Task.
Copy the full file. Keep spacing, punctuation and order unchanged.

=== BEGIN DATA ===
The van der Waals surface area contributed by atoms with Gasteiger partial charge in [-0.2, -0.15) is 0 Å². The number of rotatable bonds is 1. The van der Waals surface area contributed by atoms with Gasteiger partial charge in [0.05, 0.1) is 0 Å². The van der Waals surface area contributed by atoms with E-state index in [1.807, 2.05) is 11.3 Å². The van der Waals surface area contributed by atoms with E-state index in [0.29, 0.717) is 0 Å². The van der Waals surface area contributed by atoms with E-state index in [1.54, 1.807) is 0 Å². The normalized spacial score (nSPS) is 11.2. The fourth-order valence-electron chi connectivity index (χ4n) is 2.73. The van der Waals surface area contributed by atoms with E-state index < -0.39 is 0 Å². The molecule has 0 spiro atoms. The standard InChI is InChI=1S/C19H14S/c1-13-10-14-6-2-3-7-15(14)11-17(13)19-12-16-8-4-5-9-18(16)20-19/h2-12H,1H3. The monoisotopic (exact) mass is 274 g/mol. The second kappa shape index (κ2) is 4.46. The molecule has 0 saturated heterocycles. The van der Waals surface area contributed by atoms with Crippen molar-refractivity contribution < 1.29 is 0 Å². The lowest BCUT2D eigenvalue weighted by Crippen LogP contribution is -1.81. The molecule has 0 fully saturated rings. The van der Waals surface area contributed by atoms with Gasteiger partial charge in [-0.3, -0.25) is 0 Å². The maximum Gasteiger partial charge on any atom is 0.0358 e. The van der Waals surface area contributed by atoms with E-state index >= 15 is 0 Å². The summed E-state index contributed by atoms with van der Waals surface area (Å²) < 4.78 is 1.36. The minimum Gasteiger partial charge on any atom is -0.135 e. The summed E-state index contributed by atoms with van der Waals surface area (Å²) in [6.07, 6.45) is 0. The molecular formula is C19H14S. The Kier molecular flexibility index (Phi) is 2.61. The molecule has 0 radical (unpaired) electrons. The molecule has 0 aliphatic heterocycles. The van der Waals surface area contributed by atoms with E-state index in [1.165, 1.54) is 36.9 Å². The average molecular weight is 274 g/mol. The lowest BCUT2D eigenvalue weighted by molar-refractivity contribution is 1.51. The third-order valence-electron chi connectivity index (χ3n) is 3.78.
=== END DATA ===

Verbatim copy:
The van der Waals surface area contributed by atoms with Gasteiger partial charge in [-0.2, -0.15) is 0 Å². The number of rotatable bonds is 1. The van der Waals surface area contributed by atoms with Gasteiger partial charge in [0.05, 0.1) is 0 Å². The van der Waals surface area contributed by atoms with E-state index in [1.807, 2.05) is 11.3 Å². The van der Waals surface area contributed by atoms with E-state index in [0.29, 0.717) is 0 Å². The van der Waals surface area contributed by atoms with E-state index in [1.54, 1.807) is 0 Å². The normalized spacial score (nSPS) is 11.2. The fourth-order valence-electron chi connectivity index (χ4n) is 2.73. The van der Waals surface area contributed by atoms with E-state index < -0.39 is 0 Å². The molecule has 0 spiro atoms. The standard InChI is InChI=1S/C19H14S/c1-13-10-14-6-2-3-7-15(14)11-17(13)19-12-16-8-4-5-9-18(16)20-19/h2-12H,1H3. The monoisotopic (exact) mass is 274 g/mol. The second kappa shape index (κ2) is 4.46. The molecule has 0 saturated heterocycles. The van der Waals surface area contributed by atoms with Crippen molar-refractivity contribution < 1.29 is 0 Å². The lowest BCUT2D eigenvalue weighted by Crippen LogP contribution is -1.81. The molecule has 0 fully saturated rings. The van der Waals surface area contributed by atoms with Gasteiger partial charge in [-0.3, -0.25) is 0 Å². The maximum Gasteiger partial charge on any atom is 0.0358 e. The van der Waals surface area contributed by atoms with E-state index >= 15 is 0 Å². The summed E-state index contributed by atoms with van der Waals surface area (Å²) < 4.78 is 1.36. The minimum Gasteiger partial charge on any atom is -0.135 e. The summed E-state index contributed by atoms with van der Waals surface area (Å²) in [6.07, 6.45) is 0. The molecular formula is C19H14S. The Kier molecular flexibility index (Phi) is 2.61. The molecule has 0 radical (unpaired) electrons. The molecule has 0 aliphatic heterocycles. The van der Waals surface area contributed by atoms with E-state index in [1.165, 1.54) is 36.9 Å². The average molecular weight is 274 g/mol. The lowest BCUT2D eigenvalue weighted by molar-refractivity contribution is 1.51. The third-order valence-electron chi connectivity index (χ3n) is 3.78.